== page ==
Figure 1 compares the initial prediction of the S&P 500 evolution, the observed trajectory for the period since February 2009, and a new prediction till 2011. Relationship (1) is used with the number of 9-year-olds extrapolated from the number of 3-year-olds. In March 2009, we used a preliminary calibration of the original model and assumed the monthly increment in S&P 500 would be 80 points. This assumption was too optimistic and the growth was weaker. The original prediction is shown by blue lin with solid circles in Figure 1, and the observed values are shown by red diamonds. The black line represents an updated prediction since September 2009. It reproduces the old prediction but with a 46-point monthly increment since October 2009, as discussed below.

All in all, Figure 1 presents strong evidence in favour of our original model. Six months of almost monotonic growth were not expected by many market players in March 2009. The next nine months should bring additional validation to the model. The most important event will be the turn in May 2010. But the growth before this date is of crucial importance as well.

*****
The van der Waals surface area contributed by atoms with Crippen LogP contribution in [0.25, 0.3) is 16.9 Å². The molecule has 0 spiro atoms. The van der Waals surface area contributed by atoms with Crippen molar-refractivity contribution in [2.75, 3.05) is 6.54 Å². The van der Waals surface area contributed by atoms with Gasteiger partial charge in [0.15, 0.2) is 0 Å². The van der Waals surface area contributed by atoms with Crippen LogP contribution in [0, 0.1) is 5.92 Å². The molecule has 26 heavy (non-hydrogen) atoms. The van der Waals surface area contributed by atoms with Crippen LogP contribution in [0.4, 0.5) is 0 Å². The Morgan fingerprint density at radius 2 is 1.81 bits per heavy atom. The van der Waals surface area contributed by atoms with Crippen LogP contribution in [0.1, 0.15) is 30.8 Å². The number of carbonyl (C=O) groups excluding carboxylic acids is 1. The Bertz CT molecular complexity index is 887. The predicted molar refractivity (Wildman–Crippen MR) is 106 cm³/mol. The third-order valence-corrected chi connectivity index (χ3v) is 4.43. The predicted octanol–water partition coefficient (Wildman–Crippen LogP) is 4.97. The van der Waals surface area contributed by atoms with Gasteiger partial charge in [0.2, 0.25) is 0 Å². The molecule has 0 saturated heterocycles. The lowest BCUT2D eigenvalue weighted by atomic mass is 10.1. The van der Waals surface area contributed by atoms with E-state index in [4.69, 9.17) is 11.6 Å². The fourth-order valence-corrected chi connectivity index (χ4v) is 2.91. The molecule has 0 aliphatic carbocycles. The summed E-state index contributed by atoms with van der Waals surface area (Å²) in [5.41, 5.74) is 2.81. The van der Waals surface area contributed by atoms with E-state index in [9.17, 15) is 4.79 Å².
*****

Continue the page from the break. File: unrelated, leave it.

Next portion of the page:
All in all, Figure 1 presents strong evidence in favour of our original model. Six months of almost monotonic growth were not expected by many market players in March 2009. The next nine months should bring additional validation to the model. The most important event will be the turn in May 2010. But the growth before this date is of crucial importance as well.

Figure 1. The evolution of S&P 500. Blue line - the original prediction using (1) with 80 unit per month increment. Red line – observations. Black line – the updated prediction since October 2009 with a 46-point monthly increment.

In any case, the model predicts a sudden drop in 2008 and 2009 to the level of 700, which has been followed by constant growth to the level 1050 in September 20009. Initially, we estimated the peak value in 2010 as 1800. But the last six months demonstrated the necessity to re-calibrate the model using new data. (In physics, even fundamental constants are under permanent re-estimation, and empirical and even fundamental models are constantly recalibrated.) Therefore, we also re-estimated coefficients in (1) to fit the last six S&P 500 (monthly) readings. The new model is as follows: